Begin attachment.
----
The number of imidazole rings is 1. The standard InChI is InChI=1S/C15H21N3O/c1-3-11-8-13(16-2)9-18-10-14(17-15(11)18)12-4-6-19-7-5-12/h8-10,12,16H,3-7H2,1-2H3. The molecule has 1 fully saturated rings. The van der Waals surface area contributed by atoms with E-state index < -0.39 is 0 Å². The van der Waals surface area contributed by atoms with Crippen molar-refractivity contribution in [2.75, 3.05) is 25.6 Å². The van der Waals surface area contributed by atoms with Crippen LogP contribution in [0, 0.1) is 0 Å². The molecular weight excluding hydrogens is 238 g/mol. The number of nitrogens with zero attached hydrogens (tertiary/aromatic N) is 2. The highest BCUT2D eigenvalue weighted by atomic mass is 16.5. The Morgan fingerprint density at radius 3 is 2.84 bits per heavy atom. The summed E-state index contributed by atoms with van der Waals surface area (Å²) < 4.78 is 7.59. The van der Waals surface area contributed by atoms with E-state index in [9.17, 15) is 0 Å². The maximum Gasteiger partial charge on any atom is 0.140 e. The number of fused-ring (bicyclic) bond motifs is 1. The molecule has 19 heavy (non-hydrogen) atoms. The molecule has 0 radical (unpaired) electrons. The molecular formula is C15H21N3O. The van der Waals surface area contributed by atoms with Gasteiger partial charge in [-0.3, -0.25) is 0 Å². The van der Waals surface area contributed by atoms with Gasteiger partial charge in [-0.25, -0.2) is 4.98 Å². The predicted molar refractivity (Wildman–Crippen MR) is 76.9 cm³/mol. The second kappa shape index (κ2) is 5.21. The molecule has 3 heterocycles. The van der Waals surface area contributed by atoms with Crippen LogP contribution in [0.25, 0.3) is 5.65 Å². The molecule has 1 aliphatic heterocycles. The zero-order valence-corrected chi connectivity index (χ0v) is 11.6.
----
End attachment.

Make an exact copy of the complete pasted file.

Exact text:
The number of imidazole rings is 1. The standard InChI is InChI=1S/C15H21N3O/c1-3-11-8-13(16-2)9-18-10-14(17-15(11)18)12-4-6-19-7-5-12/h8-10,12,16H,3-7H2,1-2H3. The molecule has 1 fully saturated rings. The van der Waals surface area contributed by atoms with E-state index < -0.39 is 0 Å². The van der Waals surface area contributed by atoms with Crippen molar-refractivity contribution in [2.75, 3.05) is 25.6 Å². The van der Waals surface area contributed by atoms with Crippen LogP contribution in [0, 0.1) is 0 Å². The molecular weight excluding hydrogens is 238 g/mol. The number of nitrogens with zero attached hydrogens (tertiary/aromatic N) is 2. The highest BCUT2D eigenvalue weighted by atomic mass is 16.5. The Morgan fingerprint density at radius 3 is 2.84 bits per heavy atom. The summed E-state index contributed by atoms with van der Waals surface area (Å²) < 4.78 is 7.59. The van der Waals surface area contributed by atoms with E-state index in [9.17, 15) is 0 Å². The maximum Gasteiger partial charge on any atom is 0.140 e. The number of fused-ring (bicyclic) bond motifs is 1. The molecule has 19 heavy (non-hydrogen) atoms. The molecule has 0 radical (unpaired) electrons. The molecular formula is C15H21N3O. The van der Waals surface area contributed by atoms with Gasteiger partial charge in [-0.3, -0.25) is 0 Å². The van der Waals surface area contributed by atoms with Gasteiger partial charge in [-0.25, -0.2) is 4.98 Å². The predicted molar refractivity (Wildman–Crippen MR) is 76.9 cm³/mol. The second kappa shape index (κ2) is 5.21. The molecule has 3 heterocycles. The van der Waals surface area contributed by atoms with Crippen LogP contribution in [0.25, 0.3) is 5.65 Å². The molecule has 1 aliphatic heterocycles. The zero-order valence-corrected chi connectivity index (χ0v) is 11.6.